We’ve heard it all before: creativity is a by-product of madness — or vice-versa. Is there a link? If so, is it the chicken or the egg? Few would doubt that, going back as far as Shakespeare, there is a close connection between creativity of all kinds and emotional turmoil of all kinds. Is it true?
A new book has hit shelves recently that looks at this creativity/madness link by telling the stories of famous creative types and trying to interpret the meaning of it all. I can’t offer a review of the book, as it went into my Amazon basket just tonight. But the idea has always intrigued me and I expect Divine Madness, by Jeffrey A. Kottler, to offer some insight into this mystery of the mind.
Many writers, artists, musicians, actors, designers and others would tell you that they don’t need research, the link is true. But the research is interesting. Consider this from the online periodical Science Frontiers:
The observation that creativity and genius are often allied with psychiatric problems is an ancient one. More recently, male writers have been shown to have high rates of mood disorders and alcoholism.
Perusing these kinds of correlations further, but with the female sex, A. Ludwig, of the University of Kentucky Medical Center, chose as his “creativity” sample 59 female writers attending a Women Writers Conference. These were compared with 59 non-writers matched in terms of social, demographic, and family factors. Psychiatric problems in both groups were elicited through interviews. As the table below shows, the psycho-pathological differences between writers and non-writers are large.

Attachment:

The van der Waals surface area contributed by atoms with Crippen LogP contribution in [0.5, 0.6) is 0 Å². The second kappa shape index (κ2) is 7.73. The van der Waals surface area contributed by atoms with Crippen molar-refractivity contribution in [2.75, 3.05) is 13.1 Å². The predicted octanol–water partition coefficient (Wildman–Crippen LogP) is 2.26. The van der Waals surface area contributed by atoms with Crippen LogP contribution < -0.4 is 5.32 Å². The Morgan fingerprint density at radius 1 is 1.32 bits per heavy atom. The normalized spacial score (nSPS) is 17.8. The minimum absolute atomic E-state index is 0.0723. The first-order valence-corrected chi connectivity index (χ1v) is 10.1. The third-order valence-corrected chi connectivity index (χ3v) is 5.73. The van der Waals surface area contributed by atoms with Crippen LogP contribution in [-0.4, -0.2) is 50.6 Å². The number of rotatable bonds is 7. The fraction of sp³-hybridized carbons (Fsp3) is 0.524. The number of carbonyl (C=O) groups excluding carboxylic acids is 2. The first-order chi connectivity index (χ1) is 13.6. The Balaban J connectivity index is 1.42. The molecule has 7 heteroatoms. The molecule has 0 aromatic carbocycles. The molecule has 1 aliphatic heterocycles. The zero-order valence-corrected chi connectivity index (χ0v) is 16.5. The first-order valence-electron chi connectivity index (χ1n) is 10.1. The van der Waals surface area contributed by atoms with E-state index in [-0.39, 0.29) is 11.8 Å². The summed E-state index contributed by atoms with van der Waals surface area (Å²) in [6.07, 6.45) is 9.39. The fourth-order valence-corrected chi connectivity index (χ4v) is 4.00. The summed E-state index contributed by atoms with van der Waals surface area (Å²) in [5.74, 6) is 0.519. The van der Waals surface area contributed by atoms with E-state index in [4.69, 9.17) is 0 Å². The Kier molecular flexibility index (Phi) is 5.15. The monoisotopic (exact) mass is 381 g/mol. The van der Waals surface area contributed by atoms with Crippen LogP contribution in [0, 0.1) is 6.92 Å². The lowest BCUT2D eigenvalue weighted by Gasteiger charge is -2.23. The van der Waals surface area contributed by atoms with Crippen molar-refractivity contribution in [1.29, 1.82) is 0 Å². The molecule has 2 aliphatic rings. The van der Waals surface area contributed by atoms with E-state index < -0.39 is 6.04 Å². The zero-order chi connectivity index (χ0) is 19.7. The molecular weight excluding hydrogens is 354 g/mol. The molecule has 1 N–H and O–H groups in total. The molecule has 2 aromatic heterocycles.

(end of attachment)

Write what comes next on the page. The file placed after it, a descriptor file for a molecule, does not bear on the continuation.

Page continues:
Diagnosis Writers Non-writers
Depression 56% 14%
Mania 19 3
Panic attacks 22 5
Eating disorders 12 2
Drug abuse 17 5
Childhood sexual abuse 39 12
(Anonymous; “Madness and Creativity Revisited,” Science, 266:1483, 1994)
Divine Madness: Ten Stories of Creative Struggle is described by the publisher:
Dramatic stories of famous artists who suffered emotional turmoil in their quest for success and survival In this engaging story of the emotional origins of creativity, Jeffrey Kottler writes about the dramatic and tragic lives of such genius artists as Sylvia Plath, Marilyn Monroe, Ernest Hemingway, Virginia Woolf, Mark Rothko, Judy Garland, Brian Wilson, Charles Mingus, Vaslav Nijinsky and Lenny Bruce . In each case, he writes a fascinating personal story that also analyzes how each of these exceptional women and men struggled to overcome their emotional hardships, and how their psychological issues impacted their lives and work, as well as their great productivity and success.
Creativity, genius, productivity and – madness. It’s all worthy of a new book length examination and I eagerly await Kottler’s latest work, not so much to convince me (I’m more than convinced), but to see how Kottler puts it all in perspective. On a related note, I found this excellent interview, “Creativity, Brilliance and Madness,” from Australia’s ABC Radio National. It’s a fascinating topic that always seems to resonate with those who live the creative life.